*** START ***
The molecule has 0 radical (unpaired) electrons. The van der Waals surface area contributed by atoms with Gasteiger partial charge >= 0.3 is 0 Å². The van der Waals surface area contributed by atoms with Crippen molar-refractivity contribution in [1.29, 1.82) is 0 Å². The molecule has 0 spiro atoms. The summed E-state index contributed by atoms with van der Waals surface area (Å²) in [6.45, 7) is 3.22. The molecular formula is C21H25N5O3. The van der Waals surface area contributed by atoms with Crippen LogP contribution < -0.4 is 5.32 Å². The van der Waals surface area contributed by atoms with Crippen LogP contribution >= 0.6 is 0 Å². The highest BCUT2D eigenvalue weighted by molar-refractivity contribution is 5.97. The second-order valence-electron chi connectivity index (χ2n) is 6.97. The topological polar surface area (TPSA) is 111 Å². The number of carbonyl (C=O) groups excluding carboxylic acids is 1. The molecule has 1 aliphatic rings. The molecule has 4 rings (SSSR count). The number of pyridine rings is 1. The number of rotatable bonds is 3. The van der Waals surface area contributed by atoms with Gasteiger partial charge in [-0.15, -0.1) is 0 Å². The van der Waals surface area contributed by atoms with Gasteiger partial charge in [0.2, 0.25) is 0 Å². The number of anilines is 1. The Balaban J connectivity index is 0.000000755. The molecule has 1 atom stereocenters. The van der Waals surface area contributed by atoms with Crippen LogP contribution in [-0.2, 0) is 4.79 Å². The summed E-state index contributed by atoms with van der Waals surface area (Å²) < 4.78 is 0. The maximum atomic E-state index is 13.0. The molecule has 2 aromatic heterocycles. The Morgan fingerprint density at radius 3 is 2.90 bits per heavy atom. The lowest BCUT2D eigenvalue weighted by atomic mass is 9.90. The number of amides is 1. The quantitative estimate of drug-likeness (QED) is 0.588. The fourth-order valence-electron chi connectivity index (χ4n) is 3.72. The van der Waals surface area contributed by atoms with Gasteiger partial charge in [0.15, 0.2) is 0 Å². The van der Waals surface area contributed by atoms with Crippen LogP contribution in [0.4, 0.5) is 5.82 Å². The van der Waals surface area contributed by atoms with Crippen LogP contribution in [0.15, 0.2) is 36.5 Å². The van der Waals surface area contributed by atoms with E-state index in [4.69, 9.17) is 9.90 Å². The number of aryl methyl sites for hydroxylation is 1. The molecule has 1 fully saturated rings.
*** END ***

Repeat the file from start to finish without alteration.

The molecule has 0 radical (unpaired) electrons. The van der Waals surface area contributed by atoms with Gasteiger partial charge >= 0.3 is 0 Å². The van der Waals surface area contributed by atoms with Crippen molar-refractivity contribution in [1.29, 1.82) is 0 Å². The molecule has 0 spiro atoms. The summed E-state index contributed by atoms with van der Waals surface area (Å²) in [6.45, 7) is 3.22. The molecular formula is C21H25N5O3. The van der Waals surface area contributed by atoms with Crippen LogP contribution < -0.4 is 5.32 Å². The van der Waals surface area contributed by atoms with Crippen LogP contribution >= 0.6 is 0 Å². The highest BCUT2D eigenvalue weighted by molar-refractivity contribution is 5.97. The second-order valence-electron chi connectivity index (χ2n) is 6.97. The topological polar surface area (TPSA) is 111 Å². The number of carbonyl (C=O) groups excluding carboxylic acids is 1. The molecule has 1 aliphatic rings. The molecule has 4 rings (SSSR count). The number of pyridine rings is 1. The number of rotatable bonds is 3. The van der Waals surface area contributed by atoms with Gasteiger partial charge in [-0.15, -0.1) is 0 Å². The van der Waals surface area contributed by atoms with Gasteiger partial charge in [0.2, 0.25) is 0 Å². The number of anilines is 1. The Balaban J connectivity index is 0.000000755. The molecule has 1 atom stereocenters. The van der Waals surface area contributed by atoms with Crippen LogP contribution in [-0.2, 0) is 4.79 Å². The summed E-state index contributed by atoms with van der Waals surface area (Å²) < 4.78 is 0. The maximum atomic E-state index is 13.0. The molecule has 2 aromatic heterocycles. The Morgan fingerprint density at radius 3 is 2.90 bits per heavy atom. The lowest BCUT2D eigenvalue weighted by atomic mass is 9.90. The number of amides is 1. The quantitative estimate of drug-likeness (QED) is 0.588. The fourth-order valence-electron chi connectivity index (χ4n) is 3.72. The van der Waals surface area contributed by atoms with Gasteiger partial charge in [0.15, 0.2) is 0 Å². The van der Waals surface area contributed by atoms with Crippen LogP contribution in [0.4, 0.5) is 5.82 Å². The van der Waals surface area contributed by atoms with Crippen LogP contribution in [0.15, 0.2) is 36.5 Å². The van der Waals surface area contributed by atoms with E-state index in [4.69, 9.17) is 9.90 Å². The number of aryl methyl sites for hydroxylation is 1. The molecule has 1 fully saturated rings.